WHY YOU SHOULD KNOW THIS. Copyright infringement is the unauthorized use of the works of another. Fair use is a defense to copyright infringement. Fair use is a necessary component of copyright law because it protects uses that are essential to open dialog and creativity. A fair use analysis isn’t always simple or straightforward. But using small clips of a video for news or commentary falls squarely within the parameters of fair use. This case points out that no matter how aggrieved one may feel about the use of their content, rushing into court without an objective fair use analysis can cost a plaintiff far more than the embarrassment of a viral video.
Tuesday, 08 August 2017
Similar trademarks can co-exist with the blessing of the TTAB. Bras for Cause, Iowa, Inc. tried to register BRAS FOR THE CAUSE for charitable fundraising services. Soroptimist International of Glendale California, CA opposed registration because it wanted to register BRAS FOR A CAUSE for the same types of services. In the end, the parties settled allowing each party to use their marks. The opposition proceeding became a concurrent use proceeding. At first, TTAB refused to accept the concurrent use agreement because of concerns that the parties would be offering similar services in potentially overlapping geographic territories. This would lead to marketplace confusion. The parties submitted a revised agreement that staked out their territories so there would be no overlap. TTAB accepted the revised agreement and both parties were allowed to proceed with restricted registrations.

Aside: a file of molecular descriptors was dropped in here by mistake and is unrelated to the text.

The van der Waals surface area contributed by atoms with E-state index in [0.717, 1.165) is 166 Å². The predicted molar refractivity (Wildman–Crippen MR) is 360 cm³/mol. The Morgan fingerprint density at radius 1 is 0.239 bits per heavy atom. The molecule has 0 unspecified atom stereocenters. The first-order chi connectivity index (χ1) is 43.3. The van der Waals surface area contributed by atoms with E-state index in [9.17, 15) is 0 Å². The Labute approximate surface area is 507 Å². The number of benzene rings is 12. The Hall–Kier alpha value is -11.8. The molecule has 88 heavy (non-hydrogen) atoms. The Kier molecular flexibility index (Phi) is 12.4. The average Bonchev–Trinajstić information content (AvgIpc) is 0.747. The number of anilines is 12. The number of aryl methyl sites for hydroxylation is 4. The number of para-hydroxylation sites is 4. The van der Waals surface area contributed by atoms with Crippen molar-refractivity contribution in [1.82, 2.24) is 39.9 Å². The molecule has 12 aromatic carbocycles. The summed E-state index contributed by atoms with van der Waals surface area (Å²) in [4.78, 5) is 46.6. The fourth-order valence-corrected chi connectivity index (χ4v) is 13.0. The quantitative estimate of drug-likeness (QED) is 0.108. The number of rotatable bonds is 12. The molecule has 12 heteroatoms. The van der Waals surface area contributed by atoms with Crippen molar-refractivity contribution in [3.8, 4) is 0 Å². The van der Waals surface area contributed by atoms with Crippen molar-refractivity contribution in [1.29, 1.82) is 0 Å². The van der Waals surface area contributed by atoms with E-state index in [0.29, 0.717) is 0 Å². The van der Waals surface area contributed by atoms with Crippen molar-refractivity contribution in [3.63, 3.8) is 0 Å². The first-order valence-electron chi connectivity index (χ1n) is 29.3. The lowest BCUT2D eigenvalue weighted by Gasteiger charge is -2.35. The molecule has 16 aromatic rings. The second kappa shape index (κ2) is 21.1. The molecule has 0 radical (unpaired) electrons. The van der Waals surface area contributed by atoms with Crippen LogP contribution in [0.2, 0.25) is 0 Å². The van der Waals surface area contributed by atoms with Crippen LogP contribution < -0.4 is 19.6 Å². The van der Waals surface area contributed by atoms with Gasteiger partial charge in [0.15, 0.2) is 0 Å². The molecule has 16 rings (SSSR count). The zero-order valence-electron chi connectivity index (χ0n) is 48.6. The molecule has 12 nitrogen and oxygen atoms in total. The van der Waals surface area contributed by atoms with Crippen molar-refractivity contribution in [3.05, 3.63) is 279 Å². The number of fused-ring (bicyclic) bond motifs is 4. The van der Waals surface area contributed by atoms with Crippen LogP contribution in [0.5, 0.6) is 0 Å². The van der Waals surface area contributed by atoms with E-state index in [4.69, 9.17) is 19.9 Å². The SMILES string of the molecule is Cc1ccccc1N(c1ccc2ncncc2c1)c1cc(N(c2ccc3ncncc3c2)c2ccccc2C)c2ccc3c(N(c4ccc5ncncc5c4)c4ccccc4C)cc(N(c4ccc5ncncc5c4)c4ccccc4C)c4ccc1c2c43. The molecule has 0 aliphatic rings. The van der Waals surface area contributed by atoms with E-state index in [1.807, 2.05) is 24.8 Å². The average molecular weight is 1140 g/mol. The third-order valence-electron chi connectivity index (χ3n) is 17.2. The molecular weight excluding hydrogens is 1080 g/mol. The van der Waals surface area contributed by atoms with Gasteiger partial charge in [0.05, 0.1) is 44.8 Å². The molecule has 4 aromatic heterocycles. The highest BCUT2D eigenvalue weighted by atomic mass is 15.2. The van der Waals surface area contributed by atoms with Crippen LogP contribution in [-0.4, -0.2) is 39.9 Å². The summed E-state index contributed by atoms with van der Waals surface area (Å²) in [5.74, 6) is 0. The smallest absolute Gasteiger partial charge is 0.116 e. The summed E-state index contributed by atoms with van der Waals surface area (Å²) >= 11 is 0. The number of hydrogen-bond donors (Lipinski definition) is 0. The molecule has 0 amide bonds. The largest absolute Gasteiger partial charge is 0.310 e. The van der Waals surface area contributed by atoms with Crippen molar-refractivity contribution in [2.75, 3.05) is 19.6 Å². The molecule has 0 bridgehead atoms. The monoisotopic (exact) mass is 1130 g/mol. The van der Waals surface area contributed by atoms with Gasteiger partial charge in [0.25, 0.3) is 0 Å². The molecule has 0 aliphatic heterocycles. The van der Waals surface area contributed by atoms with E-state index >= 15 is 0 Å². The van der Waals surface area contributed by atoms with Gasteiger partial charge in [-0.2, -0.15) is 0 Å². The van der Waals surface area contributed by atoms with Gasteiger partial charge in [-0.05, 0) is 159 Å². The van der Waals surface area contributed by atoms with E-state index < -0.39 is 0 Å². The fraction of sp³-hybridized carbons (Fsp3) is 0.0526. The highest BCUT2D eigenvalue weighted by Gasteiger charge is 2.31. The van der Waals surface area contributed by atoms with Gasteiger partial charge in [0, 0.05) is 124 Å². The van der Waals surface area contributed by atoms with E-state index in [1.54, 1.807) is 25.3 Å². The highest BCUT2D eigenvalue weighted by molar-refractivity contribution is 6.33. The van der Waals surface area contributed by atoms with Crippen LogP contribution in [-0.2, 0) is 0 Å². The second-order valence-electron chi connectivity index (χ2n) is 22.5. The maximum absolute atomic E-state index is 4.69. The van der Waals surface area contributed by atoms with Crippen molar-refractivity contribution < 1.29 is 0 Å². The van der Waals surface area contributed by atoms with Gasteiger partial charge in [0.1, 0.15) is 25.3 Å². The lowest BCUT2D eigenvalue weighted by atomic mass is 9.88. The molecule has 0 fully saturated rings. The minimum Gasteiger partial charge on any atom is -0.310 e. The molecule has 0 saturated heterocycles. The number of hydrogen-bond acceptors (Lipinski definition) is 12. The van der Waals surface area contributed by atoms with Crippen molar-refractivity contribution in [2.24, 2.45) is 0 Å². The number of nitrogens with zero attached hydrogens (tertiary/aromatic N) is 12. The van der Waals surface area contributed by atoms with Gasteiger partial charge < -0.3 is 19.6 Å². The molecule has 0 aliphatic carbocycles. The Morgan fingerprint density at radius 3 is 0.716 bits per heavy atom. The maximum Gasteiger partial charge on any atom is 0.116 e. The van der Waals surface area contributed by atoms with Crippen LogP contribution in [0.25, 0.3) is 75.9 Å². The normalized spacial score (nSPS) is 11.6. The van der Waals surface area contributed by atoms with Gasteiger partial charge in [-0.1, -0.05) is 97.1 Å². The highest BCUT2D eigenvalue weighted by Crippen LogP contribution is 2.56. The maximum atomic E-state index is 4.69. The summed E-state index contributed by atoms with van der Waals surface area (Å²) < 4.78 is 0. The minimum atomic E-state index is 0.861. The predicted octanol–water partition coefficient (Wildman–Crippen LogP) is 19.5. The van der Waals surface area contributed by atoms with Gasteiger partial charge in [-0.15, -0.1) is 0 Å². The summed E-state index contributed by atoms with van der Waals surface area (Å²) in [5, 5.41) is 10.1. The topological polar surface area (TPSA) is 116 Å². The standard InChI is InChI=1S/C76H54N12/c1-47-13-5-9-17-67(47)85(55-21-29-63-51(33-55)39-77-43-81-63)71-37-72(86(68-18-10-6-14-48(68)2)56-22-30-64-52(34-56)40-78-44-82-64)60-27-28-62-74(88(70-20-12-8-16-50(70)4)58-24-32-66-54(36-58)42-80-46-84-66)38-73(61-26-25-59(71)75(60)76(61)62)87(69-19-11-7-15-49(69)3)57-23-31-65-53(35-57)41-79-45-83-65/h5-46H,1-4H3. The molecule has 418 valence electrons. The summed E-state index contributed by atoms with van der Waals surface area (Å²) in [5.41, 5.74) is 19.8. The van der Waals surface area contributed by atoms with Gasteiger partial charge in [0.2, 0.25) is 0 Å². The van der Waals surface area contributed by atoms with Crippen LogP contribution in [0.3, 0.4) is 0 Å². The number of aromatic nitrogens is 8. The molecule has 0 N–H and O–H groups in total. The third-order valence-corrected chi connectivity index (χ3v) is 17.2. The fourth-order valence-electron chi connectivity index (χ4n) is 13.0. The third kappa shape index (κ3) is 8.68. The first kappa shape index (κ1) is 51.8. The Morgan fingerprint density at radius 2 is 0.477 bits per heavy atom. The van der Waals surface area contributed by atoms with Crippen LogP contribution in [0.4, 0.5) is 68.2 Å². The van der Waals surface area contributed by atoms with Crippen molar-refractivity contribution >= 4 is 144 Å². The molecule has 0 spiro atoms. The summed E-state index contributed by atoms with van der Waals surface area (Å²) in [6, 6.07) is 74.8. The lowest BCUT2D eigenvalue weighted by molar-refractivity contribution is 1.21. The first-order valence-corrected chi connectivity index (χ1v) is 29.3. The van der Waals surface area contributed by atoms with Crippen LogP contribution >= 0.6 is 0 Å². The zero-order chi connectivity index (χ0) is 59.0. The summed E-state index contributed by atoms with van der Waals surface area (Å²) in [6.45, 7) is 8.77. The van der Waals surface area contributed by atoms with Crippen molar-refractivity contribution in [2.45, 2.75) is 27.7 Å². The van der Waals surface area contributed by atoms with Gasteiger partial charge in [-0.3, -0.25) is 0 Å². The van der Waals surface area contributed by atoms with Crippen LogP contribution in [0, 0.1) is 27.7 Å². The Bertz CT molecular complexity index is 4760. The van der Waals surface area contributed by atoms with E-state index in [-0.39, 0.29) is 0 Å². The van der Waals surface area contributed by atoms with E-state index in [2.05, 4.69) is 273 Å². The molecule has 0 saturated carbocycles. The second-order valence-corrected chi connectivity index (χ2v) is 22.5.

WHY YOU SHOULD KNOW THIS. Federal trademark law provides nationwide protection for a trademark; even if the trademark isn’t used everywhere in the U.S. As this case demonstrates, sometimes parties with the same or similar trademarks can stake out their territory and still get registrations. However, TTAB doesn’t rubber stamp these agreements. Trademark law still has an interest in minimizing confusion in the market place. So, concurrent use agreements have to be carefully drafted to make sure that the risk to confusion is relatively small.
Tuesday, 01 August 2017
No matter how right you are, you need to register a copyright before filing suit. Section 411(a) of the Copyright Act requires registration of a copyright before bringing suit. Federal Circuits are split on how to interpret this. Some circuits say filing an application is enough. Other circuits say the plain language of the statute requires actual registration. In Fourth Estate Public Benefit Corporation v. Wall-Street.com, LLC, the Eleventh Circuit Court of Appeals went with registration means registration. Wall-Street licensed content from Fourth Estate. After the license expired, Wall-Street continued to post Fourth Estate’s content without permission. Fourth Estate applied for registration and then filed suit before the works were actually registered. In affirming the dismissal of the suit, the Eleventh Circuit focused on the fact that the Copyright Office had to examine the application before registration. So filing the application can never be enough.